Well they are at different ends. The sending end knows how much is in the buffer, the receiving end doesn't know how much to expect.

And in fact with the Wire.requestFrom the receiving end knows how much it requested, that won't necessarily be how much it gets (however it NAKs once the correct amount is received so it won't get more, but it might get less).

Quote
I wonder what the purpose of the Wire.available() function is.

I suppose it is really a helper function. You pull out a byte at a time with Wire.receive, so it tells you how much is left in the internal buffer.

Perhaps more importantly, the onRequest event doesn't supply howMany (unlike the onReceive event). So without Wire.available you don't know how much data you actually got when you requested it. Maybe you requested 10 bytes but got 5.
Logged

Southampton, UK
Offline Offline
Jr. Member
**
Karma: 0
Posts: 66
View Profile
 Bigger Bigger  Smaller Smaller  Reset Reset

Thanks a bunch for this useful information smiley

I wasn't around as the Z-axis of the Reprap got jammed and had to disassemble almost half the machine (not that anyone asked).

I used the code with Master in Reprap and Slave in Arduino (without any change). Yes, I can see the LED flash every second. But

1- A single command is taking a lot of time to execute. I put in
G28 X0 Y0
G1 X50 Y50
and it took round about 1min 40 sec for the first command and almost the same for the second (give or take 5 sec).
Clearly, it is not good scenario for printing.

2- And the LED is not in sync with the commands. It is just blinking. Whether I give some commands or not, it just keeps on blinking smiley-confuse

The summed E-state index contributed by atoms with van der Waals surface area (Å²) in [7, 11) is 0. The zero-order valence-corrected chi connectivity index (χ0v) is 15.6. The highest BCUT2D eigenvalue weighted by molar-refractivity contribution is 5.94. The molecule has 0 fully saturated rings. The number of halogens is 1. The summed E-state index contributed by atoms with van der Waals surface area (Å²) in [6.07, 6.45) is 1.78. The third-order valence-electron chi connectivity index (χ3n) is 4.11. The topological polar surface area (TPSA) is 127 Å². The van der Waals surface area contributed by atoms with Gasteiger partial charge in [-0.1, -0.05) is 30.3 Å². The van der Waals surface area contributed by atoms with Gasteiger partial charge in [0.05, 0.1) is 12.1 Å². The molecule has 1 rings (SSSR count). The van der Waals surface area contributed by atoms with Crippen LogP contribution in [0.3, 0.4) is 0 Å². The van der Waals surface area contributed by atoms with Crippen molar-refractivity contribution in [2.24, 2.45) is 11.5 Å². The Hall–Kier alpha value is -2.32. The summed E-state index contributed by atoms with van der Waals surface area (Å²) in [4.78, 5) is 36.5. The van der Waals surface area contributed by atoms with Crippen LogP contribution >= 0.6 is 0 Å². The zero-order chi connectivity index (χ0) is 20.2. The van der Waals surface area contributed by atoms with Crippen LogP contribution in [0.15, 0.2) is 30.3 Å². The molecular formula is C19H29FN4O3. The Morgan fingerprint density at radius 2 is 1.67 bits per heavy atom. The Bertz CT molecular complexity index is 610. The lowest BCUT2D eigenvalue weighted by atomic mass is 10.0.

According to the coding, it should work properly with any string starting with G1 (or G28) regardless of what follows it.
Logged

Southampton, UK
Offline Offline
Jr. Member
**
Karma: 0
Posts: 66
View Profile
 Bigger Bigger  Smaller Smaller  Reset Reset

I removed the delays in the Reprap (Master) code and now the commands are getting executed at normal speed. I do understand why the delays were there but because of them the commands were taking a lot of time to execute. That is why I removed them.

But now the LED is continuously ON and whenever I send G1 or G28, it turns OFF and then ON back again after the execution. It does flicker very quickly after the execution of each command, understandably as there is no delay.

Is it possible to keep the LED in ON state as long as the G1 command is executed. In short, if I want the LED to remain ON as long as I am sending G1 and only to turn OFF (send 0) when it receives G28, how to do that?

Or let's say
G28 X0 Y0 (remain OFF as long as this is executed)
G1 X10 Y10 (remain ON as long as this is executed)

Wait for a string with G28 to turn OFF otherwise if a string of G1 is being received, stay ON.

You guys have been extremely patient with somebody like me who has the programming skills of a bag of rocks and I really appreciate that. But I am still not there yet, so please keep posting your valuable comments smiley


« Last Edit: September 01, 2011, 06:54:32 pm by Javaid » Logged

Global Moderator
Offline Offline
Brattain Member
*****
Karma: 474
Posts: 18696
Lua rocks!
View Profile
WWW
 Bigger Bigger  Smaller Smaller  Reset Reset

I posted code that did exactly what you wanted (from the test Arduino). When it sent G1 it turned the LED on and when it sent G28 it turned it off.

Now you want help with code that you haven't posted. Sorry that's impossible.
Logged

Pages: 1 ... 5 6 [7] 8   Go Up
Jump to: